Is empty nest syndrome a myth? Why the reality appears to be much more fun

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As kids leave home, parents fret about the gap they’ll leave, but Jacqui Maguire says empty nest syndrome is a myth, and most people enjoy this liberating phase of their lives.

Come March, the family home that was full of summer chatter can fall deathly silent. The departure of young adult children to university, whether as new students or returners, has been reported to have a devastating impact on the parents’ wellbeing. Empty nest syndrome was a term popularised by sociologists as early as 1914, and continual coverage by the media has firmly cemented this phenomenon as a societal truth.

Empty nesting describes a transitional period in life characterised by loneliness and loss. Parents are thought to experience symptoms such as sadness, psychological distress, anxiety, depression, a loss of purpose and meaning in life, and even cognitive impairment. Full-time mothers who have dedicated a large portion of their adult existence to raising their children are said to fare worst, along with couples with unfulfilling relationships.

Yet how truthful are these statements? Is there a body of hard evidence supporting this cultural knowledge or is empty nesting pure myth? If your kids have flown the coop and you skipped the devastation and despair, does that mark you as a less-earnest parent? Should you be preparing yourself for a tidal wave of guilt?

The short and long of it is, NO. When put to the test by psychologists (many of whom did not personally experience the stereotyped symptoms), empty nest syndrome lacked credibility. Rather, what their research shows is that a number of parents in fact report a higher sense of life satisfaction, enhanced relationships (romantic and platonic) and additional time to pursue their own goals when their children leave home.

Dr Karen Fingerman, a professor at the University of Texas, further highlighted that seeing a child start down the path towards adulthood can provide a feeling of joy and pride. You have grown and raised a successful human – well done to you! Importantly, for families who may have struggled with the developing independence of teens, the parent/child relationship can actually improve when children leave home.

“People may worry about losing their child when the child leaves home,” says Karen. “In fact, they’re not. They’re going to have a more mature, more emotionally meaningful and deeper relationship with them to look forward to.”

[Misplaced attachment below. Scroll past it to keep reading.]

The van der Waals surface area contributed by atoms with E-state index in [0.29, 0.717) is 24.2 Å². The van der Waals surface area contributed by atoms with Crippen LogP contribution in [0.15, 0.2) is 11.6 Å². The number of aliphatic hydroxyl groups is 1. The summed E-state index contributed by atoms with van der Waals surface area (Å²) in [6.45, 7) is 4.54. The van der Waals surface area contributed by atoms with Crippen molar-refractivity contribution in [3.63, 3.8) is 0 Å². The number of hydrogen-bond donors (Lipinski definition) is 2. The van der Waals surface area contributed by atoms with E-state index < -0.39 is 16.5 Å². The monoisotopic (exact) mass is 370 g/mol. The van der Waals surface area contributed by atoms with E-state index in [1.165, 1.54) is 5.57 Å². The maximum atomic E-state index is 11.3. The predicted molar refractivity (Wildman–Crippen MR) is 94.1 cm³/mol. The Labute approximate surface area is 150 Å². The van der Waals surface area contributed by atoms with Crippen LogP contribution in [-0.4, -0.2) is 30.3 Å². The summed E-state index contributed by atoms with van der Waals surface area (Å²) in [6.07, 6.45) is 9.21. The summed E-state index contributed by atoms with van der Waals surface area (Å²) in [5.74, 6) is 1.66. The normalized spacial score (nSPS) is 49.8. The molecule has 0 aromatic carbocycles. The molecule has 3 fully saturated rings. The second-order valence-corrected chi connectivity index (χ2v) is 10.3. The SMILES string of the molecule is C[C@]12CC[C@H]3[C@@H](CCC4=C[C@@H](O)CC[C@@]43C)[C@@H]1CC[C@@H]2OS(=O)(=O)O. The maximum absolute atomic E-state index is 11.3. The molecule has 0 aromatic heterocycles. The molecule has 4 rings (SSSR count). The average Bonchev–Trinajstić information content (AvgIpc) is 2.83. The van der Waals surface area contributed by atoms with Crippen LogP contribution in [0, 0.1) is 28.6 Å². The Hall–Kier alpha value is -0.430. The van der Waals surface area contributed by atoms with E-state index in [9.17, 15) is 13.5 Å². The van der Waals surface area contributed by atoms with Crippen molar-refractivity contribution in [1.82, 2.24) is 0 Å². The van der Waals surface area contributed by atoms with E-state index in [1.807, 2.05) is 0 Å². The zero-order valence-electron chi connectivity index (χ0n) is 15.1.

Further, the evidence challenges gender stereotypes, demonstrating that fathers may find this transition hardest. Research published by Wheaton College found that many women proactively prepare for life beyond children at home, be it returning to study or work, pursuing volunteer opportunities or discovering new interests. In comparison, men were less likely to foresee this transition as significant, leaving them less emotionally prepared and more vulnerable.

However, it’s not the same for everyone. Some children experience a bumpy road into adulthood, some relationships will have eroded over time (which may have been masked by the busyness of family life), and people from certain cultures and sociodemographic groups have been found to experience wellbeing dips when their children leave. Every parent, no matter what their circumstances, can benefit from early reflection and planning. Here are a few ideas to get you started:

  • Reflect on interests you had pre-children that have fallen by the wayside. How could you reincorporate these into your weekly life?
  • If you are in a relationship, discuss and plan how you can refresh and optimise your time together. This could be cooking the evening meal together, hosting dinner parties, watching Netflix series, or going on regular bushwalks, date nights or weekend getaways.
  • Whether you’re single or in a couple, plan who you wish to spend your time with. Which family members and friends enrich your life? Prioritise them!
  • Talk and plan with your children about the contact you’ll have as a family, such as weekend video chats or an annual family holiday. Research shows that parents who talk with their children at least once a week have significantly better wellbeing.
  • Openly share and celebrate with your children in their new endeavours.

Jacqui Maguire is a registered clinical psychologist with a passion for science communication. She is a prominent mental health and wellbeing thought leader, a sought-after keynote speaker and the founder of popular podcast Mind Brew.


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